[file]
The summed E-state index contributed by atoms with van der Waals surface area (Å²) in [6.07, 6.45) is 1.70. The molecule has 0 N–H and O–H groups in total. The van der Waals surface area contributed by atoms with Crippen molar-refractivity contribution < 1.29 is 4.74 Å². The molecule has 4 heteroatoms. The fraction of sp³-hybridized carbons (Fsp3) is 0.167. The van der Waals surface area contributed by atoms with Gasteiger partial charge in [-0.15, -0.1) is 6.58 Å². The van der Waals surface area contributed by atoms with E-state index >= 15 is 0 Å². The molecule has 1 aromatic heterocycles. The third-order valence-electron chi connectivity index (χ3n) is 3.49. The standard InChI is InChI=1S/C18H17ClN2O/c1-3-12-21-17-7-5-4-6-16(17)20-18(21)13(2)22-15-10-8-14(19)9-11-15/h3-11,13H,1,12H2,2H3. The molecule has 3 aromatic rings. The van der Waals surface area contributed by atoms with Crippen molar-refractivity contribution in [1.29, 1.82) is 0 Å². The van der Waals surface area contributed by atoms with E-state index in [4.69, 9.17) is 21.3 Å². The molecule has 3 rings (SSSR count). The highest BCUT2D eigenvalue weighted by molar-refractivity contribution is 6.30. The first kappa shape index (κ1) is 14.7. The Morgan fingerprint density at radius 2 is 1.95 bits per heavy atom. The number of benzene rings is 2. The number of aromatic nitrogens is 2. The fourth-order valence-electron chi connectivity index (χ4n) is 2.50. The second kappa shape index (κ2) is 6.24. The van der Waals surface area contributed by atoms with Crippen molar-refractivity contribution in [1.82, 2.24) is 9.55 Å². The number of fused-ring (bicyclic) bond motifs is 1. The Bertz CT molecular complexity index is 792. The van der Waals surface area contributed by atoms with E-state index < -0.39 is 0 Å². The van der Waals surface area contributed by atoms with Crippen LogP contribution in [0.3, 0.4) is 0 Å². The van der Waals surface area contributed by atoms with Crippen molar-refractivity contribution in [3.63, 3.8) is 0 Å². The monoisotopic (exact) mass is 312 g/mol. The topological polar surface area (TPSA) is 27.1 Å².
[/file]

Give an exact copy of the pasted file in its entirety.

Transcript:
The summed E-state index contributed by atoms with van der Waals surface area (Å²) in [6.07, 6.45) is 1.70. The molecule has 0 N–H and O–H groups in total. The van der Waals surface area contributed by atoms with Crippen molar-refractivity contribution < 1.29 is 4.74 Å². The molecule has 4 heteroatoms. The fraction of sp³-hybridized carbons (Fsp3) is 0.167. The van der Waals surface area contributed by atoms with Gasteiger partial charge in [-0.15, -0.1) is 6.58 Å². The van der Waals surface area contributed by atoms with E-state index >= 15 is 0 Å². The molecule has 1 aromatic heterocycles. The third-order valence-electron chi connectivity index (χ3n) is 3.49. The standard InChI is InChI=1S/C18H17ClN2O/c1-3-12-21-17-7-5-4-6-16(17)20-18(21)13(2)22-15-10-8-14(19)9-11-15/h3-11,13H,1,12H2,2H3. The molecule has 3 aromatic rings. The van der Waals surface area contributed by atoms with Crippen molar-refractivity contribution in [1.29, 1.82) is 0 Å². The van der Waals surface area contributed by atoms with E-state index in [4.69, 9.17) is 21.3 Å². The molecule has 3 rings (SSSR count). The highest BCUT2D eigenvalue weighted by molar-refractivity contribution is 6.30. The first kappa shape index (κ1) is 14.7. The Morgan fingerprint density at radius 2 is 1.95 bits per heavy atom. The number of benzene rings is 2. The number of aromatic nitrogens is 2. The fourth-order valence-electron chi connectivity index (χ4n) is 2.50. The second kappa shape index (κ2) is 6.24. The van der Waals surface area contributed by atoms with Crippen molar-refractivity contribution in [1.82, 2.24) is 9.55 Å². The number of fused-ring (bicyclic) bond motifs is 1. The Bertz CT molecular complexity index is 792. The van der Waals surface area contributed by atoms with E-state index < -0.39 is 0 Å². The van der Waals surface area contributed by atoms with Crippen LogP contribution in [0.3, 0.4) is 0 Å². The van der Waals surface area contributed by atoms with Crippen molar-refractivity contribution in [3.63, 3.8) is 0 Å². The monoisotopic (exact) mass is 312 g/mol. The topological polar surface area (TPSA) is 27.1 Å².